The 'Local Government has no powers' furphy
Back in May a tragic from Ipswich got his 15 minutes of fame by being photographed with his folders full of parking fines which he was refusing to pay (20 of them, totalling $1000) and claiming that "because local government is not recognised by the Australian constitution, the council has no right to issue the fines". He got reported quite extensively in the media - which is another issue again isn't it? Most reporters know so bl***y little about our system of government that they can't see that a claim like this is an obvious furphy - and it's sensational in a mild way at least, so they report it! But if you know even a little about our system of government, it is an obvious furphy.
The Grain of Truth
The fact that we have local governments in Australia as a 'third level' of government under the Commonwealth and State governments is indeed not mentioned in the Commonwealth Constitution. But so what? The Prime Minister is not mentioned. The flag and national anthem are not mentioned. Universities are not mentioned. Driving on the left of the road is not mentioned. Something doesn't have to be mentioned (or 'recognised', which makes it sound more important) in the Constitution to have a place in our legal system.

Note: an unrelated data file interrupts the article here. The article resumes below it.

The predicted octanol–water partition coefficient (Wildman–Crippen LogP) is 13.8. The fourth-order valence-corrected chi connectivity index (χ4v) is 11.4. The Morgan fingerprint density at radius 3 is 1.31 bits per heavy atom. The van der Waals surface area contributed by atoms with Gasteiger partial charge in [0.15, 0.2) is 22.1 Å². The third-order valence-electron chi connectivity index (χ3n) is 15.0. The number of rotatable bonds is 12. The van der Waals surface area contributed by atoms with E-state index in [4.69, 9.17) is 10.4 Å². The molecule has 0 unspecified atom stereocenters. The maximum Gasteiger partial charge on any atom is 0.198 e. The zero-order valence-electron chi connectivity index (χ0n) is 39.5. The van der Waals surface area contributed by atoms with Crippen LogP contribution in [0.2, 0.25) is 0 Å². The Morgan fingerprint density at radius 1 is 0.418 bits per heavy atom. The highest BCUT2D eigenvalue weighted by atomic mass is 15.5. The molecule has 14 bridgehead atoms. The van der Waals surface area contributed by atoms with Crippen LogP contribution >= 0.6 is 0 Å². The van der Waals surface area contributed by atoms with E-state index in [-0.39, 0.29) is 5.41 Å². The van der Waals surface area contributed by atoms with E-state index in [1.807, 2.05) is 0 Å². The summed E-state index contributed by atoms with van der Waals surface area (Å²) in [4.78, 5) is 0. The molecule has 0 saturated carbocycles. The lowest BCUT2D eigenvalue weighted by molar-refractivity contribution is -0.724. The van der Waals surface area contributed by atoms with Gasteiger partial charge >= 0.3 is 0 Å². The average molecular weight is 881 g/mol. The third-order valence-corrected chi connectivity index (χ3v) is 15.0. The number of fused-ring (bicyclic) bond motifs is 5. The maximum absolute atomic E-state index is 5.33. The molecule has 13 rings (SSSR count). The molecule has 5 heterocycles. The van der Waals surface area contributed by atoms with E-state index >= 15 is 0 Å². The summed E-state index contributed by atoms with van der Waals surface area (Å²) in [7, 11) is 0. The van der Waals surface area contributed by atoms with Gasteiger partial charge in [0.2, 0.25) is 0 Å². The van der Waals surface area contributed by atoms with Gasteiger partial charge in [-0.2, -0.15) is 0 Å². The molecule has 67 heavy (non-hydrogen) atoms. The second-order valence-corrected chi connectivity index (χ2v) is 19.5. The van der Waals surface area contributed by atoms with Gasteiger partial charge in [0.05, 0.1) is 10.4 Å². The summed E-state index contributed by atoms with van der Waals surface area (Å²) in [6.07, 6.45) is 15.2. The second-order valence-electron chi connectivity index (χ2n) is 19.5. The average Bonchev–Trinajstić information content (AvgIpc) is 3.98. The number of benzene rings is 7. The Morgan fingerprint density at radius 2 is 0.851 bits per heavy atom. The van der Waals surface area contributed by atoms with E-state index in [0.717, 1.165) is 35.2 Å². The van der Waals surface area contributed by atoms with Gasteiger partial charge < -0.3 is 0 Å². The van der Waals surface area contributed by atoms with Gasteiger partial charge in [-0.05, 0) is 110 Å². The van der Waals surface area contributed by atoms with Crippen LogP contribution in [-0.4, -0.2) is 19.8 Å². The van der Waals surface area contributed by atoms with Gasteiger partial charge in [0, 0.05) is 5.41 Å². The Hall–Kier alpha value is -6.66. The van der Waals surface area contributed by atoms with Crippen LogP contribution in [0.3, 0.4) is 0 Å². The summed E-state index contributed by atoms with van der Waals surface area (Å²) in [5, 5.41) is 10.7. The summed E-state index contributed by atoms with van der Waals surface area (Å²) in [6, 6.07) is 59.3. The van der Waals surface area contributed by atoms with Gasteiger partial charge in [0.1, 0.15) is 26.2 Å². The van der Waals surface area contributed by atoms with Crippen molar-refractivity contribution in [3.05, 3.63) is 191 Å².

The Full Context
The immediate answer - local governments are empowered by State laws
Local government in each State is established by, or pursuant to, a State Act called, in every case, the Local Government Act. I say 'or pursuant to' because in many cases the Act does not directly specify what local governments shall exist and what their boundaries shall be; these are listed in proclamations or regulations authorised by the Act. But once the existence of a particular local government in certain boudnaries has been proclaimed, their powers are spelled out by the relevant LG Act. You can look up the relevant Act for your State on AustLII - find your State, then the Consolidated Acts link, then Acts beginning with "L", and a link to the LG Act will be on the page. Then read down the table of contents looking for references to local laws, or by-laws, and to control of traffic and/or parking.